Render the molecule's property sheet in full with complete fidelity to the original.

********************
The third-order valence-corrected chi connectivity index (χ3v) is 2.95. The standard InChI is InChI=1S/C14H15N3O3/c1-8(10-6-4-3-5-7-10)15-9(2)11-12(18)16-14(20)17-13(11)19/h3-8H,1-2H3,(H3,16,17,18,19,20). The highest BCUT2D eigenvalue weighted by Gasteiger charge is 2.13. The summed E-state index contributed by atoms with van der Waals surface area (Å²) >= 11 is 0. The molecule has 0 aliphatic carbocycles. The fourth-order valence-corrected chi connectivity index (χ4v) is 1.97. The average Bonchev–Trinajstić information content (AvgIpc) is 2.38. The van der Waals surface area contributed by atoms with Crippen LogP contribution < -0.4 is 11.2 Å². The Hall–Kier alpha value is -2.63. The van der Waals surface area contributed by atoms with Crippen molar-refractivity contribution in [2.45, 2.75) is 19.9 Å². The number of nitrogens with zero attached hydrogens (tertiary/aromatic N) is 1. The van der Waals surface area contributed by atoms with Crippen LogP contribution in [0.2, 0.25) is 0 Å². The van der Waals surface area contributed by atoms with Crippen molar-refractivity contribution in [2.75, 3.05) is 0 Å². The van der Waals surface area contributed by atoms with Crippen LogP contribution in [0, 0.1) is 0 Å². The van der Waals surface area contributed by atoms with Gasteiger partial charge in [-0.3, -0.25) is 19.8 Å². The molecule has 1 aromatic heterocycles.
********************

The third-order valence-corrected chi connectivity index (χ3v) is 2.95. The standard InChI is InChI=1S/C14H15N3O3/c1-8(10-6-4-3-5-7-10)15-9(2)11-12(18)16-14(20)17-13(11)19/h3-8H,1-2H3,(H3,16,17,18,19,20). The highest BCUT2D eigenvalue weighted by Gasteiger charge is 2.13. The summed E-state index contributed by atoms with van der Waals surface area (Å²) >= 11 is 0. The molecule has 0 aliphatic carbocycles. The fourth-order valence-corrected chi connectivity index (χ4v) is 1.97. The average Bonchev–Trinajstić information content (AvgIpc) is 2.38. The van der Waals surface area contributed by atoms with Crippen LogP contribution < -0.4 is 11.2 Å². The Hall–Kier alpha value is -2.63. The van der Waals surface area contributed by atoms with Crippen molar-refractivity contribution in [2.45, 2.75) is 19.9 Å². The number of nitrogens with zero attached hydrogens (tertiary/aromatic N) is 1. The van der Waals surface area contributed by atoms with Crippen LogP contribution in [0.2, 0.25) is 0 Å². The van der Waals surface area contributed by atoms with Crippen molar-refractivity contribution in [2.75, 3.05) is 0 Å². The van der Waals surface area contributed by atoms with Crippen LogP contribution in [0, 0.1) is 0 Å². The van der Waals surface area contributed by atoms with Gasteiger partial charge in [-0.3, -0.25) is 19.8 Å². The molecule has 1 aromatic heterocycles.